“The next day, when we’d sobered up a bit, Harvey decided we should submit this,” Dale said. Dick Brooks, a chemical engineer, added just enough of an aura of scientific research to make the hoax appear legitimate to lay readers. Summit printed it. One of the main targets of the hoax, Gerry Cunningham, had founded a Colorado-based climbing equipment company in 1946, which he’d named after himself. “Gerry Cunningham was as energetic and ingenious a builder of backpacking gear as there was,” Harvey later recounted, “and he frequently and generously shared his frontiering with readers of Summit.”

Gerry Cunningham seemed to fall for the prank immediately. For the following issue of Summit, he composed a lengthy letter to the editor attempting to debunk the “Sleeping System,” with detailed analyses of various forms of heat loss. Given a chance to respond by the Summit editors, Harvey hinted that the gear manufacturer might be wasting his energy: “The Gerry reputation speaks for itself. . . . It was highly flattering for you to devote so much time to considering our work. But, I scarcely think we have progressed to the point where we can merit your attention.” As a cautionary note, Harvey claimed that he’d seared his own lungs by accidently breathing in calcium oxide during one test. [….]

In a private note to Harvey, Ted (another chemical engineer) quipped about the science behind their hoax: “You would have a nuclear explosion if you were able to grind [calcium oxide] to that size. That would destroy Cougar MT and part of Seattle, which might be a good idea.” Dale’s subsequent Summit article blamed the hazardous dimensions of the calcium-oxide particles and the alleged lung-burning incident on the “gross errors” of the Cougar Mountaineers president. Dale also took issue with Cunningham’s reliance on convective heat loss numbers that, Dale claimed, must have been “derived from studies of a naked man. In the Northwest we find clothing a necessity. (By law if not by weather alone.)”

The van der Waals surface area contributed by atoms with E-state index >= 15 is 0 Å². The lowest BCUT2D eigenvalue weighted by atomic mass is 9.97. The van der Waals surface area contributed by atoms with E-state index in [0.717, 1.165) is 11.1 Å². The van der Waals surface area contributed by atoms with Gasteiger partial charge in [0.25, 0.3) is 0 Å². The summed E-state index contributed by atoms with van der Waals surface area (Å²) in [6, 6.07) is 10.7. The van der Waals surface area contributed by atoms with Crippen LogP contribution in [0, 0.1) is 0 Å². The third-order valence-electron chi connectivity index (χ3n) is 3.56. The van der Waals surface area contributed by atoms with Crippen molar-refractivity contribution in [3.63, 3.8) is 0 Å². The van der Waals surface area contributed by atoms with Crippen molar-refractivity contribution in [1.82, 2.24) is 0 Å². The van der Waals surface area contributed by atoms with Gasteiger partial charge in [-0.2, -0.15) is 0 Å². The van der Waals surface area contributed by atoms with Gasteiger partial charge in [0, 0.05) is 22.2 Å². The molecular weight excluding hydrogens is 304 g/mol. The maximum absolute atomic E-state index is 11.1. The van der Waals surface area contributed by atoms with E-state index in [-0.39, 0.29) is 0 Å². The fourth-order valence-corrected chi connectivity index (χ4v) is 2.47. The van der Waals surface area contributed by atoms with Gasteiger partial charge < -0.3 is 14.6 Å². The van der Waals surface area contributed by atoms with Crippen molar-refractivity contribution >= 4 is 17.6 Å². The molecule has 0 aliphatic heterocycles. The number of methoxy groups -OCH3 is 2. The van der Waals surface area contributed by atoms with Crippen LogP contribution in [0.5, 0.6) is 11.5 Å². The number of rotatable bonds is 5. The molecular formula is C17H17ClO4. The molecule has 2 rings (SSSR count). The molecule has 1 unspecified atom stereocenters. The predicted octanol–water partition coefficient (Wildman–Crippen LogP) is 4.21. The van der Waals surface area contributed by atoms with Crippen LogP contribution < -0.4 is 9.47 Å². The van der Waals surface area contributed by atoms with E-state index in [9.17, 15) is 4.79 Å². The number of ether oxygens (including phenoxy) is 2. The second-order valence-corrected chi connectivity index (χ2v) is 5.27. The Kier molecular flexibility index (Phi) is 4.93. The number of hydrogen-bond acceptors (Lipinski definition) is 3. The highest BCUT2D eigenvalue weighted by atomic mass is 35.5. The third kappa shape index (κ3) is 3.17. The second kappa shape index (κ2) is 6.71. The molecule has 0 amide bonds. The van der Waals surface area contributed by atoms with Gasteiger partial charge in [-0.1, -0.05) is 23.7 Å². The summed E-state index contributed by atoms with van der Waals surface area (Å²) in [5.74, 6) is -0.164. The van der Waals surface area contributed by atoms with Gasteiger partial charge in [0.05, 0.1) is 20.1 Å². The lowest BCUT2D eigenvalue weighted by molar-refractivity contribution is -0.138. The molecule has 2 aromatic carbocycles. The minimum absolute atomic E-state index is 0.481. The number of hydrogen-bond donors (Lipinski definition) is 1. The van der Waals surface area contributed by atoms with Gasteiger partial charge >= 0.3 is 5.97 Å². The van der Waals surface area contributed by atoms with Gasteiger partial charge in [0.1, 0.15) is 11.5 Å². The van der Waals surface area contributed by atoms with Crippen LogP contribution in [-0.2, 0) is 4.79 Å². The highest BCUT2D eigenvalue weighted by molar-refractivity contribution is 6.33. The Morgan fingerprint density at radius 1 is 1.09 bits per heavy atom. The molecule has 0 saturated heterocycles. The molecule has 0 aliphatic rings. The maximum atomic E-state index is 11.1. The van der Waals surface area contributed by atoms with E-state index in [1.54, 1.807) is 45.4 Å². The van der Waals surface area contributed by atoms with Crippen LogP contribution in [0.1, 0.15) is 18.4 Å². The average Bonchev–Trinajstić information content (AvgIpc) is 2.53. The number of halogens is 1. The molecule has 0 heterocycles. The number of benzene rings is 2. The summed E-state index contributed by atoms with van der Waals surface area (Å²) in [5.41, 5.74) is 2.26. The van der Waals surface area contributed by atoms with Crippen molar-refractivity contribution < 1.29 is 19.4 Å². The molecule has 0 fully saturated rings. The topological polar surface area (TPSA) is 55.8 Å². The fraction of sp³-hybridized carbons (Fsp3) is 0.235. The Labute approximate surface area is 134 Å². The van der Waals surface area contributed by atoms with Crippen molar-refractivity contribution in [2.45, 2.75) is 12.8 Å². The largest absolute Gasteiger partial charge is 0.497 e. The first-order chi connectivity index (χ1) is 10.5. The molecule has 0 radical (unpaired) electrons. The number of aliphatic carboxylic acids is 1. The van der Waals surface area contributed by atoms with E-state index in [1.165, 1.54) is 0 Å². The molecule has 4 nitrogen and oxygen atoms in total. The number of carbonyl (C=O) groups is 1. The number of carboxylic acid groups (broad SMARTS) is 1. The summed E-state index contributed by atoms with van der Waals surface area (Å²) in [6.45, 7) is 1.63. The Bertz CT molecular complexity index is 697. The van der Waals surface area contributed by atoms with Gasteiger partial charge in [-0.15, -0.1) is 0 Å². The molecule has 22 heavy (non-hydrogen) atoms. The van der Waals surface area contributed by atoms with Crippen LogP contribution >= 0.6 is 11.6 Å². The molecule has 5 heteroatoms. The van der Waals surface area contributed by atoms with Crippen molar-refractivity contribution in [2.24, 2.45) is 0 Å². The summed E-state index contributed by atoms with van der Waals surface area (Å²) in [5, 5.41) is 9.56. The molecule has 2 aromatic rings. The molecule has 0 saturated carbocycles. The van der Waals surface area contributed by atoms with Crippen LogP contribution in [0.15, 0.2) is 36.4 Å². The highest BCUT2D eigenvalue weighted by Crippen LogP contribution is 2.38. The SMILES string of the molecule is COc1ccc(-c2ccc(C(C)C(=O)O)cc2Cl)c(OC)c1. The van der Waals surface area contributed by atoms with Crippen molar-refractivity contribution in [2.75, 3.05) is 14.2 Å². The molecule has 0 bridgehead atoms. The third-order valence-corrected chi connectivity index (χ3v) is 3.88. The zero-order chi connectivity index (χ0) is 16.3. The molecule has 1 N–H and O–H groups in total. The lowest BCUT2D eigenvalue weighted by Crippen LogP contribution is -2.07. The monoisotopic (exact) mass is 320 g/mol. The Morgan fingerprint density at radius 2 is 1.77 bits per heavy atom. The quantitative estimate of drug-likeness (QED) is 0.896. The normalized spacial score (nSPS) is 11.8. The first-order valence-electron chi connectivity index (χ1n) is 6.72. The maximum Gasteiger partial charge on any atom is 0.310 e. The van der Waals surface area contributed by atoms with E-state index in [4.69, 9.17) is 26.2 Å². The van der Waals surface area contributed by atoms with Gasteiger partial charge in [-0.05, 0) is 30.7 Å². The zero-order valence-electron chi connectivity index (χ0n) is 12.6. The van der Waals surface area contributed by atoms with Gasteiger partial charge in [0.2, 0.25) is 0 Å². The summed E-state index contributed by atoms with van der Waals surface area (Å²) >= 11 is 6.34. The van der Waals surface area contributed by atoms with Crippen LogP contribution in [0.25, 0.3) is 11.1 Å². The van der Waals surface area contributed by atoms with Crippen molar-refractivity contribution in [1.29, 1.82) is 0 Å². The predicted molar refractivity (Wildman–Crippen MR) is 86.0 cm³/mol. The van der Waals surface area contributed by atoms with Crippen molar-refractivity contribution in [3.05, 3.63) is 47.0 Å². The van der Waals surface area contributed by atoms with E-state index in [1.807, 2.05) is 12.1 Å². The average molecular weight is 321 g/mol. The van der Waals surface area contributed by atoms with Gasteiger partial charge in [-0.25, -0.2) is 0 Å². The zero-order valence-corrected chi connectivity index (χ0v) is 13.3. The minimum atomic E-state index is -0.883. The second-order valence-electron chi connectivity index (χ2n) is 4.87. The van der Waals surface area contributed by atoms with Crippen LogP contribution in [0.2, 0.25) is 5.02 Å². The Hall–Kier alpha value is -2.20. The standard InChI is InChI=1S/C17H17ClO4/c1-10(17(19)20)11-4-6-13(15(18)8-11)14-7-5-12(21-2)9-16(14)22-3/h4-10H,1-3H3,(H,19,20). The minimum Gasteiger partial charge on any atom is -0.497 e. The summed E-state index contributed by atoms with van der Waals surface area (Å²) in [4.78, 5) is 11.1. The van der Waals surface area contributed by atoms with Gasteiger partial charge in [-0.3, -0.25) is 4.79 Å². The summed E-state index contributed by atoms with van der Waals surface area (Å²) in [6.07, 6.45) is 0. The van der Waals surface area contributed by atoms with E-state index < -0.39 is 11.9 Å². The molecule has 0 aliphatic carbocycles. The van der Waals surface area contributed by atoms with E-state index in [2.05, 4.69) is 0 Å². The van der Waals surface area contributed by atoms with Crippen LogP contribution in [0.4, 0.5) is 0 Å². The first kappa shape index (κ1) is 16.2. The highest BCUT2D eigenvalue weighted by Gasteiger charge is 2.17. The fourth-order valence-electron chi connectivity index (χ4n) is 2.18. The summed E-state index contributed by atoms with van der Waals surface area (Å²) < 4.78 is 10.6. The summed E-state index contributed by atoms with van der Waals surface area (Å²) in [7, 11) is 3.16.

Heidi Brooks recalled that her father, Dick, “convulsed in laughter” when he noticed one of his colleagues had tried to work out the math of the system to the “subatomic level.” The tactics of Harvey and his friends worked, she realized, “setting people up so that their own egos would take them down.” The fabricated letters gave rise to earnest missives from backpackers unaware of the conspiracy. The hoax was becoming part of real history. And for some people, it might have stayed that way, even after Harvey described the Sleeping System as a “joke” by the “Cougar Mountaineers” in his 1972 manual, Backpacking One Step at a Time. Few climbers beyond their circle of acquaintances may have realized the identity of the chief prankster until Dale recounted the story in Harvey’s obituary. “We certainly never let on,” Dale told me decades later, still delighted at their creation.

After a few months, however, the Summit editors had decided enough was enough and stopped publishing letters about the Sleeping System. “Damn!” Harvey complained to Ted. “Well, next trip… Up the Revolution.”

Imaginary Peaks is available for pre-order or purchase at our Seattle Program Center bookstore, online at, and everywhere books are sold.

This article originally appeared in our Fall 2021 issue of Mountaineer Magazine. To view the original article in magazine form and read more stories from our publication, visit our  magazine archive.

Lead image of  Harvey Manning on Mount Persis in 1951. A prolific author and dedicated conservationist, Manning in his early days with the club was just another rag-tag peak bagger. Photo by Chuck Allyn.